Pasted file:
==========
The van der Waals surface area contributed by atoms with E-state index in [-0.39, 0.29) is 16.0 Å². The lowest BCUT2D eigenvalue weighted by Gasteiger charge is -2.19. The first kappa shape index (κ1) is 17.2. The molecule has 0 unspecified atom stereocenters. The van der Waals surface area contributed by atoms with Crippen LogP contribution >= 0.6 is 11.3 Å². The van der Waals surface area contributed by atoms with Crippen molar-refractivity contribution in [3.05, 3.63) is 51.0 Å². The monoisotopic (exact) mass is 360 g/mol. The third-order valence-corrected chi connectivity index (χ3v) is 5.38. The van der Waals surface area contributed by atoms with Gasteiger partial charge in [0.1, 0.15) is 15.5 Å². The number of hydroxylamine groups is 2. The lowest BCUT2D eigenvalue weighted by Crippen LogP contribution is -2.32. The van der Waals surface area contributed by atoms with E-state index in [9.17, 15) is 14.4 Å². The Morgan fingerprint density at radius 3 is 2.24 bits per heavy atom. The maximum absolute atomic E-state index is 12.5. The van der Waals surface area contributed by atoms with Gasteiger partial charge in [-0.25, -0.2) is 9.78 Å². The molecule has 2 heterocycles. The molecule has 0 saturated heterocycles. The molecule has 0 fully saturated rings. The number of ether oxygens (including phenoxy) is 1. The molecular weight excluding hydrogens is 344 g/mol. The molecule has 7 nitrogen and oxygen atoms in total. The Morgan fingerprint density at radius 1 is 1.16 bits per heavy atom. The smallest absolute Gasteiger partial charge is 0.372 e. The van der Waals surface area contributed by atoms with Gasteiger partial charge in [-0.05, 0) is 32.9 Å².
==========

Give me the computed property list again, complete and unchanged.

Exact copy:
The van der Waals surface area contributed by atoms with E-state index in [-0.39, 0.29) is 16.0 Å². The lowest BCUT2D eigenvalue weighted by Gasteiger charge is -2.19. The first kappa shape index (κ1) is 17.2. The molecule has 0 unspecified atom stereocenters. The van der Waals surface area contributed by atoms with Crippen LogP contribution >= 0.6 is 11.3 Å². The van der Waals surface area contributed by atoms with Crippen molar-refractivity contribution in [3.05, 3.63) is 51.0 Å². The monoisotopic (exact) mass is 360 g/mol. The third-order valence-corrected chi connectivity index (χ3v) is 5.38. The van der Waals surface area contributed by atoms with Gasteiger partial charge in [0.1, 0.15) is 15.5 Å². The number of hydroxylamine groups is 2. The lowest BCUT2D eigenvalue weighted by Crippen LogP contribution is -2.32. The van der Waals surface area contributed by atoms with E-state index in [9.17, 15) is 14.4 Å². The Morgan fingerprint density at radius 3 is 2.24 bits per heavy atom. The maximum absolute atomic E-state index is 12.5. The van der Waals surface area contributed by atoms with Gasteiger partial charge in [-0.25, -0.2) is 9.78 Å². The molecule has 2 heterocycles. The molecule has 0 saturated heterocycles. The molecule has 0 fully saturated rings. The number of ether oxygens (including phenoxy) is 1. The molecular weight excluding hydrogens is 344 g/mol. The molecule has 7 nitrogen and oxygen atoms in total. The Morgan fingerprint density at radius 1 is 1.16 bits per heavy atom. The smallest absolute Gasteiger partial charge is 0.372 e. The van der Waals surface area contributed by atoms with Gasteiger partial charge in [-0.05, 0) is 32.9 Å².